Turning Against Bids: The Ultimate Relationship Killer

Recognizing your interactions with your partner allows you to catch and reverse toxic patterns of behavior that cause damage to your relationship.

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Recognizing your interactions with your partner allows you to catch and reverse toxic patterns of behavior that cause damage to your relationship.

Recognizing your interactions with your partner allows you to catch and reverse toxic patterns of behavior that cause damage to your relationship.

The greatest relationship killers discovered by Drs. John and Julie Gottman from their research can all be characterized as ways of “turning against” each other’s bids for emotional connection. Recognizing these behaviors in your interactions with your partner allows you to catch and reverse these toxic patterns of behavior to stop them from causing damage to your relationship. 

The bid used here is an example of a small request (NOTE: The bigger the request, the more destructive the respondent’s turning against can be).

Contemptuous responses

The respondent makes hurtful disrespecting comments aimed at the person bidding for connection. Such put-downs are often delivered with an air of superiority as if the speaker wants to put distance between them and the bidder. Intentional insults will do the trick.

Sam: “Could you help me with the dishes?”
Tracey: “Is that all you can ever say to me?”

Belligerent responses

The respondent is provocative or combative. You get the sense that the speaker is looking for a fight. They would argue with whatever the bidder says, regardless of content. Belligerent responses often involve unfair teasing or a dare.

Sam: “Could you help me with the dishes?”
Tracey: “What’ll you do if I say no? Yell at me again?”

Contradictory responses

The respondent seems intent on starting a debate or an argument. This is less hostile than a belligerent response, but it still blocks the bidder’s attempt to connect.

Sam: “Could you help me with the dishes?”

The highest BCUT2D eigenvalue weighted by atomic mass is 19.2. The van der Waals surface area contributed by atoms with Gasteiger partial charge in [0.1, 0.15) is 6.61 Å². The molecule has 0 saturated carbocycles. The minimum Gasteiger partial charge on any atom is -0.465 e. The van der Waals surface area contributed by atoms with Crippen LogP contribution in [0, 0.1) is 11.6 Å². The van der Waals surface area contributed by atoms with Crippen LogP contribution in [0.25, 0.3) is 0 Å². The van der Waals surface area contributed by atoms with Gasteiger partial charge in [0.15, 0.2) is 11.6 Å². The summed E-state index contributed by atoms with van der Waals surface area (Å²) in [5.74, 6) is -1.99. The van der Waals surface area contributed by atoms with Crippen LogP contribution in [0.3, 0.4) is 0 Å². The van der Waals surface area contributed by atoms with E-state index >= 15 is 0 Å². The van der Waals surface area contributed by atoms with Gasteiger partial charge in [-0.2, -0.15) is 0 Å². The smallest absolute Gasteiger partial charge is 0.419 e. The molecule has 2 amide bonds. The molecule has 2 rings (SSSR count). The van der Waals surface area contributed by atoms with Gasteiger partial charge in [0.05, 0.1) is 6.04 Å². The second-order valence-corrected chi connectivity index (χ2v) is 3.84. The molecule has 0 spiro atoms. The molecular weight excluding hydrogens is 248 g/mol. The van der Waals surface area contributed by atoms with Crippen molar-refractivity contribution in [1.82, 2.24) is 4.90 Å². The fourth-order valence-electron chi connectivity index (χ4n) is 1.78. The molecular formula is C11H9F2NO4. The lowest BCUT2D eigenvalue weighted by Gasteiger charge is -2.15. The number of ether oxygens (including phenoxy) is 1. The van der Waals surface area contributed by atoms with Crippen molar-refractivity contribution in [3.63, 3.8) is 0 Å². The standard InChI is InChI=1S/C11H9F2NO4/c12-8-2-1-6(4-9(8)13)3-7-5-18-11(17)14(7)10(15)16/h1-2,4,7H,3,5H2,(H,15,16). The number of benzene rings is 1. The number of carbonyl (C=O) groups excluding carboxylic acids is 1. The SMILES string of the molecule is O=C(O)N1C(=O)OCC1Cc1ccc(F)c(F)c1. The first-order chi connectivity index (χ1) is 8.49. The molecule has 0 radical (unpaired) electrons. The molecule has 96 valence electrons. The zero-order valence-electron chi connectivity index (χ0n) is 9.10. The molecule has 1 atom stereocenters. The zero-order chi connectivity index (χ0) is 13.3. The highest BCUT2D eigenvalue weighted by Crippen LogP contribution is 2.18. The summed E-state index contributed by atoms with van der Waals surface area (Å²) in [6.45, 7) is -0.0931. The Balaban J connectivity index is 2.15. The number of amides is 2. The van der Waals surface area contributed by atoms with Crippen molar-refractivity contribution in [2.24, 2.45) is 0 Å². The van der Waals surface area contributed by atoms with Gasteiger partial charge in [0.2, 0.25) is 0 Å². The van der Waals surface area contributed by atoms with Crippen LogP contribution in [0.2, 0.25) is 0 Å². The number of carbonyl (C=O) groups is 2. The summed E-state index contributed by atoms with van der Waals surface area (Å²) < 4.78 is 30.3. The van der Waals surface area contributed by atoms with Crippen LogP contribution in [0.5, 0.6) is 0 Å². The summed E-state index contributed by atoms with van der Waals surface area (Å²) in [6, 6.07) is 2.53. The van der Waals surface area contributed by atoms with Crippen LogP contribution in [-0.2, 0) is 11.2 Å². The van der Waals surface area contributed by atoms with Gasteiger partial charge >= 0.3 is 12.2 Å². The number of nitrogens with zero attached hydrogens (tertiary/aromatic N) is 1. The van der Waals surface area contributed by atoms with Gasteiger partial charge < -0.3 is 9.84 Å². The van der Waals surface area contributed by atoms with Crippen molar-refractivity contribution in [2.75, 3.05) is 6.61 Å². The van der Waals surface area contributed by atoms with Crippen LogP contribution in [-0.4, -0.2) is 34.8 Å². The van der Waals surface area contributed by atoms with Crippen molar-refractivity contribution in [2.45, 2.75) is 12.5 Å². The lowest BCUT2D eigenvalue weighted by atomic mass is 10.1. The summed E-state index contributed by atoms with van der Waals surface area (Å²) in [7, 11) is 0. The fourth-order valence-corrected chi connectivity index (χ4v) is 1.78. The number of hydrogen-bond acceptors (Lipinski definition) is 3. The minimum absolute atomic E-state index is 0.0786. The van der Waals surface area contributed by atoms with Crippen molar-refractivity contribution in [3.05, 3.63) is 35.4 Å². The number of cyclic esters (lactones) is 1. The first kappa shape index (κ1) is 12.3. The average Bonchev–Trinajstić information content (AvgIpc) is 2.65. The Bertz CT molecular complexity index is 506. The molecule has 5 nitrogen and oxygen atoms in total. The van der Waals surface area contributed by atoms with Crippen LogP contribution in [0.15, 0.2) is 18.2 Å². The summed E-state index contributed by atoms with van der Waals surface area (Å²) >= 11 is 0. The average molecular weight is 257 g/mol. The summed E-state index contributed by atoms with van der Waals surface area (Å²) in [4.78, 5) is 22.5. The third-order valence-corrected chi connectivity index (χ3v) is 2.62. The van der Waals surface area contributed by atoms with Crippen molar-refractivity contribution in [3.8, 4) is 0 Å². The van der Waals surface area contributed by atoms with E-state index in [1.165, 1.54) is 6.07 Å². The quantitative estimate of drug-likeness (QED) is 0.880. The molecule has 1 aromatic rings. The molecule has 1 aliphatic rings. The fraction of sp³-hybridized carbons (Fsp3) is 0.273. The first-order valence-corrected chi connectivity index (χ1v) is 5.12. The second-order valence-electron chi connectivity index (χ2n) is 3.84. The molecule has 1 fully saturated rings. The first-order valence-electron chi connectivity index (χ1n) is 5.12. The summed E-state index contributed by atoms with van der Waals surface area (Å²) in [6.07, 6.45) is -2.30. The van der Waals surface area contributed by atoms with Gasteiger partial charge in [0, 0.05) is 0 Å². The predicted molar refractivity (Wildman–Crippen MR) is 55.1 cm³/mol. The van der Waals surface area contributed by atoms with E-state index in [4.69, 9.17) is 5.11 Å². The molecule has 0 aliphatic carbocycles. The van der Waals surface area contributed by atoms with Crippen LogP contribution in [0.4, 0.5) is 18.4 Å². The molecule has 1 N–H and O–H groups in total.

Tracey: “Why the dishes? Why can’t I just take out the garbage like I always do?”

Domineering responses

The respondent attempts to control the other person. The respondent’s goal is to get the bidder to withdraw, retreat, or submit. You often hear a parental message in these responses, whether the speaker is a parental figure or not.

Sam: “Could you help me with the dishes?”
Tracey: “Don’t be ridiculous. You can do them all by yourself without me holding your hand.”

Critical responses

The respondent makes broad-based attacks on a bidder’s character. They’re different from a complaint, which focuses on a particular event or specific behavior. When people are being critical, they frequently speak in global terms, saying things like “you always…” and “you never…” Often you’ll hear statements of blame or betrayal in these responses.

Sam: “Could you help me with the dishes?”
Tracey: “You’re so lazy and self-centered, I’ve got to do real work right now!”

Defensive responses

The respondent creates a sense of separation by allowing the speaker to relinquish responsibility for matters at hand. If the bidder is upset about something, the respondent may act like an innocent victim of misplaced blame.

Sam: “Could you help me with the dishes?”
Tracey: “No, I’m tired. You’re the one who made the kitchen a mess anyway.”

In intimate relationships, the build-up of such responses creates inevitable rifts. The more of these responses you experience, the more likely they are to destroy your relationship entirely.


Ellie Lisitsa is a former staff writer at The Gottman Institute and editor for The Gottman Relationship Blog.